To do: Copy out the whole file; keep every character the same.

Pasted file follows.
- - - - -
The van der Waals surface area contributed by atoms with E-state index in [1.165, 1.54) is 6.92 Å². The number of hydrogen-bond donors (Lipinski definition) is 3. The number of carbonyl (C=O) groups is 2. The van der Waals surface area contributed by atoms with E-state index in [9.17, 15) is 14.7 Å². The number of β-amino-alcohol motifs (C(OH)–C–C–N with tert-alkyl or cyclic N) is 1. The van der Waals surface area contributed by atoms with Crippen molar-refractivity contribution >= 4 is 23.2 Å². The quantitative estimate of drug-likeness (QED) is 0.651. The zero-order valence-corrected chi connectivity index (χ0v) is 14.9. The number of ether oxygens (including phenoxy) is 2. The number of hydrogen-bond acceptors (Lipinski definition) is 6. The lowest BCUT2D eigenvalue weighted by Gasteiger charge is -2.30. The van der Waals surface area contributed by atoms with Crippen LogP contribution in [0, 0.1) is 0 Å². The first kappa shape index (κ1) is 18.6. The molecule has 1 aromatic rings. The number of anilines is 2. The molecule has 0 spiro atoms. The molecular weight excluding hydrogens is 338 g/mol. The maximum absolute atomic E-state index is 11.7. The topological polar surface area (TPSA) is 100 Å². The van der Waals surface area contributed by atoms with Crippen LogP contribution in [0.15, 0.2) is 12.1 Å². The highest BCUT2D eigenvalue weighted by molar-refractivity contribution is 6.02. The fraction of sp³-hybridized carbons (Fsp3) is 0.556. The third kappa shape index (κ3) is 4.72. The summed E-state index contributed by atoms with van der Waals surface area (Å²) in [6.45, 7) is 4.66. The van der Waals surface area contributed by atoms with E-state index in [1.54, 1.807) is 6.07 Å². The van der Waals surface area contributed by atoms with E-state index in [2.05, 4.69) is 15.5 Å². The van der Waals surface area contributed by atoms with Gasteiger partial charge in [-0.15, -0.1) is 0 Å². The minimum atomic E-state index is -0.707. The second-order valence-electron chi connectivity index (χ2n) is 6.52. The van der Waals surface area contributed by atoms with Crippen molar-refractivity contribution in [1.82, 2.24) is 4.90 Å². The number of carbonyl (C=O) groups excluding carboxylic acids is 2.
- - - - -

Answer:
The van der Waals surface area contributed by atoms with E-state index in [1.165, 1.54) is 6.92 Å². The number of hydrogen-bond donors (Lipinski definition) is 3. The number of carbonyl (C=O) groups is 2. The van der Waals surface area contributed by atoms with E-state index in [9.17, 15) is 14.7 Å². The number of β-amino-alcohol motifs (C(OH)–C–C–N with tert-alkyl or cyclic N) is 1. The van der Waals surface area contributed by atoms with Crippen molar-refractivity contribution >= 4 is 23.2 Å². The quantitative estimate of drug-likeness (QED) is 0.651. The zero-order valence-corrected chi connectivity index (χ0v) is 14.9. The number of ether oxygens (including phenoxy) is 2. The number of hydrogen-bond acceptors (Lipinski definition) is 6. The lowest BCUT2D eigenvalue weighted by Gasteiger charge is -2.30. The van der Waals surface area contributed by atoms with Crippen LogP contribution in [0, 0.1) is 0 Å². The first kappa shape index (κ1) is 18.6. The molecule has 1 aromatic rings. The number of anilines is 2. The molecule has 0 spiro atoms. The molecular weight excluding hydrogens is 338 g/mol. The maximum absolute atomic E-state index is 11.7. The topological polar surface area (TPSA) is 100 Å². The van der Waals surface area contributed by atoms with Crippen LogP contribution in [0.15, 0.2) is 12.1 Å². The highest BCUT2D eigenvalue weighted by molar-refractivity contribution is 6.02. The fraction of sp³-hybridized carbons (Fsp3) is 0.556. The third kappa shape index (κ3) is 4.72. The summed E-state index contributed by atoms with van der Waals surface area (Å²) in [6.45, 7) is 4.66. The van der Waals surface area contributed by atoms with E-state index in [1.54, 1.807) is 6.07 Å². The van der Waals surface area contributed by atoms with E-state index in [2.05, 4.69) is 15.5 Å². The van der Waals surface area contributed by atoms with Gasteiger partial charge in [-0.15, -0.1) is 0 Å². The minimum atomic E-state index is -0.707. The second-order valence-electron chi connectivity index (χ2n) is 6.52. The van der Waals surface area contributed by atoms with Crippen molar-refractivity contribution in [1.82, 2.24) is 4.90 Å². The number of carbonyl (C=O) groups excluding carboxylic acids is 2.